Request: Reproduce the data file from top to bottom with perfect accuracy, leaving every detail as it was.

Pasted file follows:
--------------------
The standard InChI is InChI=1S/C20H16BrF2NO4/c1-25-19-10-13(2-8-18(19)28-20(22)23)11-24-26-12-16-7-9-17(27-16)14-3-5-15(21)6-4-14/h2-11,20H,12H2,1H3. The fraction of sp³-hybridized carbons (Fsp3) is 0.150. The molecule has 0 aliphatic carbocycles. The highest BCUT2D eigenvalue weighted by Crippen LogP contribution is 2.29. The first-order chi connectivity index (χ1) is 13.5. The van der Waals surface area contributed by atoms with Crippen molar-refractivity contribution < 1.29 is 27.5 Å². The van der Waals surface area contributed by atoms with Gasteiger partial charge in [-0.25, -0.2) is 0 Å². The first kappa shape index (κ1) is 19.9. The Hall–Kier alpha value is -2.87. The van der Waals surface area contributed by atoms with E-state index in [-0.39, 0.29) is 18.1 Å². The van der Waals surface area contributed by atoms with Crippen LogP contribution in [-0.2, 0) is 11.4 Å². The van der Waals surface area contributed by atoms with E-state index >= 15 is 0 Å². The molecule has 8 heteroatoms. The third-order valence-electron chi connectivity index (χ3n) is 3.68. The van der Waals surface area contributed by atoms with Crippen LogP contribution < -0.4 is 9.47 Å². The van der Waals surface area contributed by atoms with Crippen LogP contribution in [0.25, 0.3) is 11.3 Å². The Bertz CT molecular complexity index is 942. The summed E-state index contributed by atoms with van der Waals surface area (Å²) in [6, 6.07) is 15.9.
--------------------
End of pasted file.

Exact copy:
The standard InChI is InChI=1S/C20H16BrF2NO4/c1-25-19-10-13(2-8-18(19)28-20(22)23)11-24-26-12-16-7-9-17(27-16)14-3-5-15(21)6-4-14/h2-11,20H,12H2,1H3. The fraction of sp³-hybridized carbons (Fsp3) is 0.150. The molecule has 0 aliphatic carbocycles. The highest BCUT2D eigenvalue weighted by Crippen LogP contribution is 2.29. The first-order chi connectivity index (χ1) is 13.5. The van der Waals surface area contributed by atoms with Crippen molar-refractivity contribution < 1.29 is 27.5 Å². The van der Waals surface area contributed by atoms with Gasteiger partial charge in [-0.25, -0.2) is 0 Å². The first kappa shape index (κ1) is 19.9. The Hall–Kier alpha value is -2.87. The van der Waals surface area contributed by atoms with E-state index in [-0.39, 0.29) is 18.1 Å². The van der Waals surface area contributed by atoms with Crippen LogP contribution in [-0.2, 0) is 11.4 Å². The van der Waals surface area contributed by atoms with E-state index >= 15 is 0 Å². The molecule has 8 heteroatoms. The third-order valence-electron chi connectivity index (χ3n) is 3.68. The van der Waals surface area contributed by atoms with Crippen LogP contribution < -0.4 is 9.47 Å². The van der Waals surface area contributed by atoms with Crippen LogP contribution in [0.25, 0.3) is 11.3 Å². The Bertz CT molecular complexity index is 942. The summed E-state index contributed by atoms with van der Waals surface area (Å²) in [6, 6.07) is 15.9.